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Donald Trump has his biggest poll lead yet (but he's still not going to win)

Andrew Prokop is a senior politics correspondent at Vox, covering the White House, elections, and political scandals and investigations. He’s worked at Vox since the site’s launch in 2014, and before that, he worked as a research assistant at the New Yorker’s Washington, DC, bureau.

In a new national poll, Donald Trump just got his best result yet — he's surged to an 11-point lead, leaving the rest of his Republican rivals in the dust.

Most of the new Washington Post/ABC News poll was taken before Trump's controversial remarks on John McCain's military service, so any impact those may have on the race aren't yet clear. But the celebrity mogul has now led three of the past four national polls, and his lead in this one is the largest any GOP presidential candidate has held in any national poll tracked by RealClearPolitics this year:

Trumpmentum poll

Again, it's important not to get carried away by this result. Trump is not going to win the nomination. Winning 24 percent of Republicans is impressive in a crowded field, but it's still very far away from a majority of the party. Additionally, Trump's polling surge resembles those of past "outsider" candidates known for saying provocative things, like Michele Bachmann, Newt Gingrich, and Herman Cain — candidates who all eventually collapsed. GOP elites will go to the mattresses to stop Trump, who looks toxic in a general election, from being their nominee. Trump's candidacy may collapse well before the first ballots are cast, and even if it survives until then, the party will eventually find a non-Trump alternative to unify around.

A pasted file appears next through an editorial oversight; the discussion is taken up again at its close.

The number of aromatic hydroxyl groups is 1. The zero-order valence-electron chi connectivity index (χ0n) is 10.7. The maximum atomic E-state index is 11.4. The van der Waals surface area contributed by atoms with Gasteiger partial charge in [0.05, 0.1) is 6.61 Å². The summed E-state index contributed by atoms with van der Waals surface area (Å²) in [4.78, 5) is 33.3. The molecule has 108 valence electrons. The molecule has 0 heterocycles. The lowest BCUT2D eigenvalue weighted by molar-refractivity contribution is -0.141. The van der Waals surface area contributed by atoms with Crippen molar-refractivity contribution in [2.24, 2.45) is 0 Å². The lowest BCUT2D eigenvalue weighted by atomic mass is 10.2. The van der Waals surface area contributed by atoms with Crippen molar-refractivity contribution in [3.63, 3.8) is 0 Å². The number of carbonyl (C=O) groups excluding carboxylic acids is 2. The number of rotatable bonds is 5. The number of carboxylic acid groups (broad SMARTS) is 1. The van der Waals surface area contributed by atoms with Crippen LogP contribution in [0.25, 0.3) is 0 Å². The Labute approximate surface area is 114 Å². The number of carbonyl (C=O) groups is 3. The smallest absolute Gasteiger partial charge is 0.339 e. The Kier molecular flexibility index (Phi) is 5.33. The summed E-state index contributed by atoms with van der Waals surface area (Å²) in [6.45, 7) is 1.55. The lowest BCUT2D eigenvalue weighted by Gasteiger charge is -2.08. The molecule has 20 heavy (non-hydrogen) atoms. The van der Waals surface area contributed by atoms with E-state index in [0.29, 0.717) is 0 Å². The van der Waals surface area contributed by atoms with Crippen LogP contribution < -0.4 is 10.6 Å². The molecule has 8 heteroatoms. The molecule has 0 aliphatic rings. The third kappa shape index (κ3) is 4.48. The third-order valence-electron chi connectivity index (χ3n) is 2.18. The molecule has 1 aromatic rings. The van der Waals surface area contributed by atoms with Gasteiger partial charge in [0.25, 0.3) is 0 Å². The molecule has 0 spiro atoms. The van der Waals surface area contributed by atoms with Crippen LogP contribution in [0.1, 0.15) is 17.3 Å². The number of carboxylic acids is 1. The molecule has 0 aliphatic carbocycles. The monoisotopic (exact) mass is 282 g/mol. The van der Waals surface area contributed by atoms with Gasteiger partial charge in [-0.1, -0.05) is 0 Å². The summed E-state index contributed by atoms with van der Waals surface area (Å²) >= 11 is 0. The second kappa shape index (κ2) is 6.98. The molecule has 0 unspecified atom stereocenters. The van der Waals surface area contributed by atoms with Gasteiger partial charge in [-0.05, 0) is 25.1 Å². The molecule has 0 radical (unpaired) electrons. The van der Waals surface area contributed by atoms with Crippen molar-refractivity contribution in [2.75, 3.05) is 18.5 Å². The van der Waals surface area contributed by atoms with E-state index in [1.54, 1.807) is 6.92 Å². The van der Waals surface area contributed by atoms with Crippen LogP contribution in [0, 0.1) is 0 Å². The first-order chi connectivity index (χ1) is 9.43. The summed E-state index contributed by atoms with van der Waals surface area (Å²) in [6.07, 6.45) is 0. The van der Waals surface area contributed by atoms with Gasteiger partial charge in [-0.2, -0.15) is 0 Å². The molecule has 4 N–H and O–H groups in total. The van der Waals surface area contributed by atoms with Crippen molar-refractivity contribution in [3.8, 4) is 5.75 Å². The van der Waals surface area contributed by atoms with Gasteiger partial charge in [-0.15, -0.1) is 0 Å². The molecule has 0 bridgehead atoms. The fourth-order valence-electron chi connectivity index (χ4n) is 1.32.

Yet one risk inherent to that is that Trump could fund his own third-party candidacy — and this new poll finds that in a three-way race, Hillary Clinton would get 46 percent, Jeb Bush 30 percent, and Trump 20 percent.

Trump's decline could occur sooner, though, and some pundits are speculating that his statement that John McCain isn't really a war hero could repel GOP voters. "Support for Trump fell sharply on the one night that voters were surveyed following those comments," according to the Post's Dan Balz and Peyton Craighill, who added: "Although the sample size for the final day was small, the decline was statistically significant."

And even if Trump does somehow, in some way, defy the odds and end up the GOP nominee, this same poll shows that a clear majority of general election voters — 62 percent — "definitely would not" vote for Trump:

As for Trump's rivals, Scott Walker, with a post-announcement bump, comes in second here with 13 percent support, while Jeb Bush is just behind him with 12 percent. These aren't particularly strong results for the two candidates generally considered to be the most plausible GOP nominees.

But as I wrote last week, the real losers from Trumpmentum are all the other candidates in the race, who are less known and desperately need media attention. From Marco Rubio to Ted Cruz to Chris Christie, the GOP field is so crowded right now, with 15 candidates and two more expected to jump in soon, that the key challenge most contenders face is simply getting anyone to pay attention to them. And that's extremely difficult with Trump in the race, being covered obsessively by the media — and partially justifying that coverage by polling so strongly.

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